Geneva - SAM Organization for Rights and Liberties said that the time has come for the international community and UN agencies to take a real and effective role in protecting Yemeni women after more than 7 years of the ongoing conflict in Yemen, whose most victims were civilians, especially "women". SAM stressed on the significance of working to empower women to assert the basic rights guaranteed by international law and to achieve peace for them and ensure that the perpetrators of these violations are brought to criminal justice for the crimes they committed during those years.
In its statement issued today, Tuesday, which coincides with International Women's Day every year, the organization stated that over the past years, it has monitored multiple and complex violations against Yemeni women in various regions, and even in the areas of asylum outside Yemen, which has seriously and unprecedentedly affected Yemeni women’s enjoyment of their basic rights, especially in light of the continuation of these violations by the warring parties and the absence of any political gestures or international will to resolve the protracted crisis. This thing reflects organization’s fears of any future violations that may occur and affect a larger segment of women since the situation in Yemen continues as it has.
"SAM" indicated that in spite of the participation of Yemeni women in the February 11 revolution and their quest to establish a new stage of the societal struggle for their rights, and to prove themselves in the political scene, the fall of the capital, Sana'a, into the hands of the "Houthi militia" prevented that from happening as the organization monitored a continuous and alarming decline in the level of respect for human rights in Yemen in general, and women’s rights in particular. Also, the policies of the warring parties, especially the Houthi militia, have combined to create a complicated situation for Yemeni women. Millions of women have been forced to live a difficult reality and harsh conditions, as women in most areas of Yemen live without services, and they suffer in order to obtain basic needs of food, clothing and medicine. In addition to this suffering, thousands of women go through the ordeal of losing their breadwinners who are imprisoned and forcibly disappeared in the prisons of the "Houthi militia" in the north or the militias backed by Saudi Arabia and the UAE in the south.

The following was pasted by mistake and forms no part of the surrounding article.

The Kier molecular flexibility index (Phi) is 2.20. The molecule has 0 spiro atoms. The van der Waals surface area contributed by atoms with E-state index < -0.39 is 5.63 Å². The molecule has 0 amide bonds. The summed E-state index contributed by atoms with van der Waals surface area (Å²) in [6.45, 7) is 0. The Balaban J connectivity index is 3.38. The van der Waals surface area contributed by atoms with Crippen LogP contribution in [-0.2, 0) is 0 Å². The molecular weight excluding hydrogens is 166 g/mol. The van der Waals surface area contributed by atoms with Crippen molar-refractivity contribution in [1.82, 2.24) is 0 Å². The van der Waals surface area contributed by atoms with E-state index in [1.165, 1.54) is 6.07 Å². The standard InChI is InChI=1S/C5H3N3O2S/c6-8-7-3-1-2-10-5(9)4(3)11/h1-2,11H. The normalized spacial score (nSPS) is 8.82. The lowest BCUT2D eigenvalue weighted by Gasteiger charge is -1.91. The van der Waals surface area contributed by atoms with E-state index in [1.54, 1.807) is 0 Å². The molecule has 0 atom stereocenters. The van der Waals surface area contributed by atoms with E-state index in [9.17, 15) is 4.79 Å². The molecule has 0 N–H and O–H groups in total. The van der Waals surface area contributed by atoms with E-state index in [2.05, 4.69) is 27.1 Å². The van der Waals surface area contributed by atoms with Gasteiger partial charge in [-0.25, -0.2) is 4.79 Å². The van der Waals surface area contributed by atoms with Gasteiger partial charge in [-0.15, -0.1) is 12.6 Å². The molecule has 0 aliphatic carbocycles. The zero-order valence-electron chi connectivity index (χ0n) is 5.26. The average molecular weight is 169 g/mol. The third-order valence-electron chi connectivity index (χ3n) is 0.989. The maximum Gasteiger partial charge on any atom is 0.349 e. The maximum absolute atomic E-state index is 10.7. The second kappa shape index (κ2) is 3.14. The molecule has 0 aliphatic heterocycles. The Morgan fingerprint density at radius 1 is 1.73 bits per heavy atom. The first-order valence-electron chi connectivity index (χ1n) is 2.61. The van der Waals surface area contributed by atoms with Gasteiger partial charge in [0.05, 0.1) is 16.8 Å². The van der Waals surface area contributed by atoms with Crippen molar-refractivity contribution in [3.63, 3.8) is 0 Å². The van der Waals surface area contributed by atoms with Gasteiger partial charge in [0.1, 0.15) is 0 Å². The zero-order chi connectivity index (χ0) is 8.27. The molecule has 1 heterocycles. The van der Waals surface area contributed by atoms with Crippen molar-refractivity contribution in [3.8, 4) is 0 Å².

"SAM" organization recorded shocking numbers showing the extent of violations perpetrated against Yemeni women. During 2021, the organization recorded more than 150 cases of violations against women, including killings, physical injuries, arbitrary arrests, enforced disappearances, torture, and denial of movement, in addition to more than 900,000 displaced women distributed in displacement camps. All these violations were committed by the parties to the conflict in Yemen. The Houthi militia topped the list of the most violating parties to women’s rights since they caused 135 violations, followed by 6 violations due to the lawlessness. Then there were 5 violations committed by formations outside legitimacy, two violations by the legitimate government and two violations by unknown parties. These violations included premeditated murders and severe injuries against civilians and activists, which amount to war crimes and crimes against humanity.
The figures collected by "SAM" showed that the number of Yemeni women who were killed during this period is 40. The city of "Hodeida" was ranked first with 12 killed women, followed by "Taiz" (11) women while 99 women were injured. Hodeida governorate also had the largest share with the number of (30) injured women.
Out of the total number of women who lost their right to life, (12) women were killed as a result of the explosion of mines, and (5) others were killed as a result of direct bullet wounds while two women were shot dead by snipers, and one woman was killed by shrapnel from explosive devices. Also, a woman lost her life as a result of various injuries whereas 10 women were killed by the airstrikes of the Saudi and Emirates aircrafts.